By Stephen Hardy, managing director, FPX Ltd
B2B ecommerce is expected to grow exponentially in 2018. According to research carried out by Forrester last year, on average, ecommerce represents around a third of B2B sales, but the market is growing. Feedback from B2B businesses suggests that almost all have begun their digital transformations and are embracing some element of ecommerce, despite the acknowledged complexities.
The fact is that selling B2B products online is not straightforward and the majority of ecommerce platforms were not designed to support the myriad configurations, product variables, pricing fluctuations, bundles and promotions that frequently accompany B2B product sales.
B2B companies are all too aware that while their customers now expect a digital experience, they also want to be able to interact with them through traditional direct or indirect channels and continue to have face-to-face meetings and receive a response to a phone call. There is a good reason for this. A recent article in Harvard Business Review points out that while customers are better informed than ever, decision-makers are being pushed into unproductive, open-ended learning loops by the deluge of information. With each iteration, they work harder to ensure that they fully understand the requirements and the alternatives. More information begets more questions, with the result that, while customers are empowered to make a decision, it actually gets harder and more frustrating for them to do so. In the B2B sector, it is not a question of online or offline, but about merging online into a much broader and demanding omnichannel mix that helps, rather than hinders, decision makers.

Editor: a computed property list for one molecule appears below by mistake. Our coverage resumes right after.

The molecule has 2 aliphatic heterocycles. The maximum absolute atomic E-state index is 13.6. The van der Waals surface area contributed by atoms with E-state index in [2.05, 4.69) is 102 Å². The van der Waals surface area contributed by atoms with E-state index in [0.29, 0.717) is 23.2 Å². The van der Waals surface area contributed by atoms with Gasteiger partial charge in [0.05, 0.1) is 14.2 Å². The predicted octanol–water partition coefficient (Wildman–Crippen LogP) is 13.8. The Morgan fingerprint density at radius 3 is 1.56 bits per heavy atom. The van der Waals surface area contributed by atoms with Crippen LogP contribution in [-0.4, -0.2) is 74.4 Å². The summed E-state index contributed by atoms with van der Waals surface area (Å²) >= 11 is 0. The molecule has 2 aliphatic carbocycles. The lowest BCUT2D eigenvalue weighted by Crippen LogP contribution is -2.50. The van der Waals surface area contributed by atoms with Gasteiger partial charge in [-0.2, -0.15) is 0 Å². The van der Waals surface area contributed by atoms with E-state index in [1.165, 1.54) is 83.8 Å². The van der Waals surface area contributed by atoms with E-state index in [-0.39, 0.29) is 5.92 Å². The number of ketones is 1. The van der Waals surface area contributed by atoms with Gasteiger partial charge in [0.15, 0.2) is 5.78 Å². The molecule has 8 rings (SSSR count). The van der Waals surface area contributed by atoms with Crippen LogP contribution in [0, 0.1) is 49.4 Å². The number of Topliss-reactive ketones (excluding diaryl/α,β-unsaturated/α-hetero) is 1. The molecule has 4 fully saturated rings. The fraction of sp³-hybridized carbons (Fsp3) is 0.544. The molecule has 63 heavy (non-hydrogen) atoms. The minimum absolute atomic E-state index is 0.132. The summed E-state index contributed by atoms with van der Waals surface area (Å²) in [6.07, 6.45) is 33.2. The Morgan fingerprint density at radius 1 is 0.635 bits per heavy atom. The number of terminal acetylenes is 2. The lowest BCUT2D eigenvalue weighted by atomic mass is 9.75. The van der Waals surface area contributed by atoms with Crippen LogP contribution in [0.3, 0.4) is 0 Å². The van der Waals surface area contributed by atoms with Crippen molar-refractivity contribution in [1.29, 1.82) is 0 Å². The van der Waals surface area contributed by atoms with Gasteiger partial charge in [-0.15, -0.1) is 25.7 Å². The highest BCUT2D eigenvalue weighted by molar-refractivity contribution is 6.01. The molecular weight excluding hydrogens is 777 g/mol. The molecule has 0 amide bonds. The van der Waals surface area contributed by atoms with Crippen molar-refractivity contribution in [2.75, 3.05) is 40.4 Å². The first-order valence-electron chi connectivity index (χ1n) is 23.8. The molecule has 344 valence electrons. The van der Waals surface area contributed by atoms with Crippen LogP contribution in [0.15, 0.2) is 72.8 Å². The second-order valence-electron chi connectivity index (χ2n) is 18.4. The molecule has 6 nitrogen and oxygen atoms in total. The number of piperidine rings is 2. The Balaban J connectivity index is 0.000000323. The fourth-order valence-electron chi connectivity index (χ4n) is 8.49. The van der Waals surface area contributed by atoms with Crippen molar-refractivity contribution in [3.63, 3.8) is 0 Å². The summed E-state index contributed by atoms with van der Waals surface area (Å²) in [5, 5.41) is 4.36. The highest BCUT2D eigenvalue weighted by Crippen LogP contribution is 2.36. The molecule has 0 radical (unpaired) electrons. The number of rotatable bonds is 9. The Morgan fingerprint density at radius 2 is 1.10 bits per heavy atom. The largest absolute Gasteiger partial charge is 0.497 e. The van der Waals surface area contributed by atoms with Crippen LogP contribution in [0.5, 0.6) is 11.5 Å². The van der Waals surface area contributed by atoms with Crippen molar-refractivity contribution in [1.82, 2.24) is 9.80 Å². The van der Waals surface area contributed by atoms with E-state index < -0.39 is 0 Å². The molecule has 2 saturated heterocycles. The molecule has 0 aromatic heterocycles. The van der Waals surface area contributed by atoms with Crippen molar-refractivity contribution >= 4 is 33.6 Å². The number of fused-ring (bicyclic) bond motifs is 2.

For the same reason, sales people and sales teams working for today’s B2B companies are becoming more, not less important. This might sound counter-intuitive, surely the point about selling online is that it reduces human interaction and, as a result, allows companies to cut costs? Of course, it is a well-known fact that buyers across all sectors carry out research online to the point where they are ready to make a decision. In a B2B scenario, however, particularly across heavy industries such as manufacturing, engineering and automation, many buyers configure multiple parts to reach the solution they are looking for. In B2B, it is this need for a configuration that drives growth.
The cost and complexity of high-consideration purchases requires a human touch and a cooperative approach. A Frost & Sullivan study recently found that 92% of B2B buyers wished purchasing business products online had the same ease as buying consumer goods online and 49% who had intended to buy one product, purchased a competitor product instead because it was too difficult to buy online.
In an ideal world, these purchases flow through an omnichannel customer journey of investigating and educating through an online portal, perhaps configuring a solution independently, then sending an RFP of the configuration to a sales rep who then initiates contact to guide the buyer towards a fully-realised solution. It is a process of many parts and many channels.